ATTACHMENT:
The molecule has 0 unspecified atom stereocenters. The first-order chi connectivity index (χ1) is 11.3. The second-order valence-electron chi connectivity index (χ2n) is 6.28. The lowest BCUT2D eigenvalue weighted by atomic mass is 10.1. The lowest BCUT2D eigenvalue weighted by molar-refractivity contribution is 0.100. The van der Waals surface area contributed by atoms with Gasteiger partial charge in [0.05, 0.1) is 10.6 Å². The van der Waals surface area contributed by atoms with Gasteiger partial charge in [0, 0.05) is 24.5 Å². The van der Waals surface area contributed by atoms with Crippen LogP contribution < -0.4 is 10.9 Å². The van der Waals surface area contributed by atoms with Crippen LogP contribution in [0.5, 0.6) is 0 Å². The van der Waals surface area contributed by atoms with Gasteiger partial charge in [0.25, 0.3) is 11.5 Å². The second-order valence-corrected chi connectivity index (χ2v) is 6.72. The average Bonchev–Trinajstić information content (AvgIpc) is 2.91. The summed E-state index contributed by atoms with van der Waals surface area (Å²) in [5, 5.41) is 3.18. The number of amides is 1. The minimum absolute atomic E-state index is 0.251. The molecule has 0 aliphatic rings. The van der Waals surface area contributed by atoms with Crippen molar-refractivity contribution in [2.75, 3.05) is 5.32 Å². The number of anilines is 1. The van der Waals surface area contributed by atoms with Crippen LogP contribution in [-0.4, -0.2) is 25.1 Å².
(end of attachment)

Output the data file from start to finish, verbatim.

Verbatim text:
The molecule has 0 unspecified atom stereocenters. The first-order chi connectivity index (χ1) is 11.3. The second-order valence-electron chi connectivity index (χ2n) is 6.28. The lowest BCUT2D eigenvalue weighted by atomic mass is 10.1. The lowest BCUT2D eigenvalue weighted by molar-refractivity contribution is 0.100. The van der Waals surface area contributed by atoms with Gasteiger partial charge in [0.05, 0.1) is 10.6 Å². The van der Waals surface area contributed by atoms with Gasteiger partial charge in [0, 0.05) is 24.5 Å². The van der Waals surface area contributed by atoms with Crippen LogP contribution < -0.4 is 10.9 Å². The van der Waals surface area contributed by atoms with Crippen LogP contribution in [0.5, 0.6) is 0 Å². The van der Waals surface area contributed by atoms with Gasteiger partial charge in [0.25, 0.3) is 11.5 Å². The second-order valence-corrected chi connectivity index (χ2v) is 6.72. The average Bonchev–Trinajstić information content (AvgIpc) is 2.91. The summed E-state index contributed by atoms with van der Waals surface area (Å²) in [5, 5.41) is 3.18. The number of amides is 1. The minimum absolute atomic E-state index is 0.251. The molecule has 0 aliphatic rings. The van der Waals surface area contributed by atoms with Crippen molar-refractivity contribution in [2.75, 3.05) is 5.32 Å². The number of anilines is 1. The van der Waals surface area contributed by atoms with Crippen LogP contribution in [-0.4, -0.2) is 25.1 Å².